Free choice

Finishing the fight: One modder's quest to fix 'Mass Effect 3'

The Milky Way was so meh.


For many players, 2012 was the year the Mass Effect trilogy would come to an end.

The controversial final act landed on 7th-gen systems with a thunderous applause, followed by a surge of frustrated fans at its derided endings. That was, except, for the man who would later restore much of that final mission years later. He was just then starting on the series, having picked up Mass Effect 2 during a Steam sale.

While he was late to the Mass Effect saga, the modder known as Orikon remains one of the last paragons still finishing the work started by BioWare over a decade prior. Just a teen gamer at the time, Mass Effect proved a revelation to Orikon: “When you're young, worlds like Mass Effect make much more of an impact and impression on you. I naturally fell in love with it. The characters, worldbuilding, story, gameplay, etc. [made] me a huge fan.”

Once he arrived at the fateful finale of Mass Effect 3, Priority: Earth, Orikon felt the same disappointment many had. While searching for answers about Mass Effect 3’s troubled dev-cycle, he discovered the Mass Effect modding scene.

Modding the Mass Effect games isn’t the same as working with Half-Life or Minecraft. There’s no dedicated toolset offered by the developers, only a finished, compiled game. Not since Dragon Age: Origins has there been an official modding toolset offered for a BioWare game. However, Mass Effect’s fanbase were not deterred, developing their own evolving, reverse-engineered suite that continues to be expanded on to this day. For many like Orikon, the efforts of code-savvy fans opened the door to finally fixing what many felt had been left unfinished.

Despite his lack of a technical background, Orikon’s journey into the modding scene began in 2017 as a translator and QA tester for the Expanded Galaxy Mod (EGM).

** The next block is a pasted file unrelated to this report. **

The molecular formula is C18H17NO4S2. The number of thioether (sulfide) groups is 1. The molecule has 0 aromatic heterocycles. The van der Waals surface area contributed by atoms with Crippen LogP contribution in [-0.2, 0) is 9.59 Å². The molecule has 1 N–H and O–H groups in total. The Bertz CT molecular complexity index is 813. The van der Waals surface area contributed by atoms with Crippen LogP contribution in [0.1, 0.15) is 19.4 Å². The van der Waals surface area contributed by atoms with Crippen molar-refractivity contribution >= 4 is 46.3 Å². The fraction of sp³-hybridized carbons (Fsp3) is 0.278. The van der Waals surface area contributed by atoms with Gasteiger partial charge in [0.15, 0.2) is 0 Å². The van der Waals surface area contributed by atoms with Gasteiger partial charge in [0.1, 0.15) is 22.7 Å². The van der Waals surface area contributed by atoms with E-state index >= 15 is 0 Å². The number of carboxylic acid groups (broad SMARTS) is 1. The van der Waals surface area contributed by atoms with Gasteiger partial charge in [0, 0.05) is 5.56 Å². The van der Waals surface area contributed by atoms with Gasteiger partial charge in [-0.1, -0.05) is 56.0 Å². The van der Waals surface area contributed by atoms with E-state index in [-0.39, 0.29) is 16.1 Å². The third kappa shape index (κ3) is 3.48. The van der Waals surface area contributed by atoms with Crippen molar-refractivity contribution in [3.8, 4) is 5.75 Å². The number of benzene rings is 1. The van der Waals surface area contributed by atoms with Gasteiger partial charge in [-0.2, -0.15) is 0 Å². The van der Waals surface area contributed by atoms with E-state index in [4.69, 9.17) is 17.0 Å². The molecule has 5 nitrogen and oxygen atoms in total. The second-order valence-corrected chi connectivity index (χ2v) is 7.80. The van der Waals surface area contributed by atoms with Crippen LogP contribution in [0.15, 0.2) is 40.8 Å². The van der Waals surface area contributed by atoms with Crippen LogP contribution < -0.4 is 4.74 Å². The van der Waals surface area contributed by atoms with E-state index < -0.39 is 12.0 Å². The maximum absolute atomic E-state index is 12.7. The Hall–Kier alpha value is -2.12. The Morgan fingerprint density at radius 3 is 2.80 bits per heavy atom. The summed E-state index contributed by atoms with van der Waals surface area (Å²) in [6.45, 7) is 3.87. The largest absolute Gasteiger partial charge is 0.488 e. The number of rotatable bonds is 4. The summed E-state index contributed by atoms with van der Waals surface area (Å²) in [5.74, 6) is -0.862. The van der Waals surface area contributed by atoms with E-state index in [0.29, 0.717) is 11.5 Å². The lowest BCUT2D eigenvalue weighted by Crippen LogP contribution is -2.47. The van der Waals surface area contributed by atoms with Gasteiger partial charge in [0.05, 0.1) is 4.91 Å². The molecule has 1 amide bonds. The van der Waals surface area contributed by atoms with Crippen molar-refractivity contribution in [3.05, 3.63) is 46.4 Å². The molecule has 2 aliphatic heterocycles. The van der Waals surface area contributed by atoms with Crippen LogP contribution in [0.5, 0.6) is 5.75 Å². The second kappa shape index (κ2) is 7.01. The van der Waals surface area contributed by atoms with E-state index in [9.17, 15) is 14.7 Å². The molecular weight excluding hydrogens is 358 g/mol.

EGM remains one of the largest modifications ever made for a BioWare game, incorporating everything from additional reactive story elements to new playable missions. Where fans had been left feeling Mass Effect 3 fell short, EGM picked up the slack. Under EGM’s lead modder Kinkojiro, Orikon contributed not only with localization but also aided with elements such as War Assets and recordings of Thessia’s fall. Yet expanding the journey wasn’t enough for Orikon.

Expanding the journey wasn’t enough for Orikon.

“Eventually I suggested that we could include changes to Priority: Earth as part of the mod. The idea was declined, but I was determined to make at least some changes to the mission, as minor as they might be. And so it started,” he explains.

Orikon’ work began in earnest in Fall of 2017. What he found was more than scraps on the cutting room floor. “More like a cutting room ocean,” as he puts it. “For instance, during Priority: Earth, you were originally supposed to be able to assign War Assets to various operations around the planet. On paper, that sounds great, right?” In a way, Priority: Earth at one point sounds much more like Mass Effect 2’s famous Suicide Mission finale. Unfortunately, cracks began to show while he dug through the files.

Liara T'Soni? High key terrifying.

“In reality — the structure, narrative, and dialogue of the mission simply doesn’t support this, unless you want to create feature bloat and design clutter. The Suicide Mission as a whole was designed around assigning characters to tasks, and there is little room for anything else. Now imagine that it's not single characters, but entire fleets or groups of soldiers.“ When taking it all into consideration, the regrettable need to cut the deeper aspects makes sense for a studio already fighting to get a game out the door.

While trying to restore the mission to its fullest potential, Orikon eventually settled on following BioWare’s lead and abandoning the strategy aspect. “Portraying meaningful consequences of that, while keeping the mission's existing narrative intact and making sure it doesn't result in feature creep? Nigh impossible.”

After three years of reading through the game’s code, finding leftover developer notes, Orikon honed his instinct for matching BioWare’s final vision. Finding a balance between what to restore, add, or abandon became the central focus of Orikon’s work. Whenever he had to decide on creating or restoring a piece of content, Orikon relied on three core questions:

  1. "Was this content actually meant to be in the game?"
  2. "Are there examples of how this type of content was implemented by the developers earlier in the game?"
  3. "If not, are there any indications of how the content is supposed to play out?"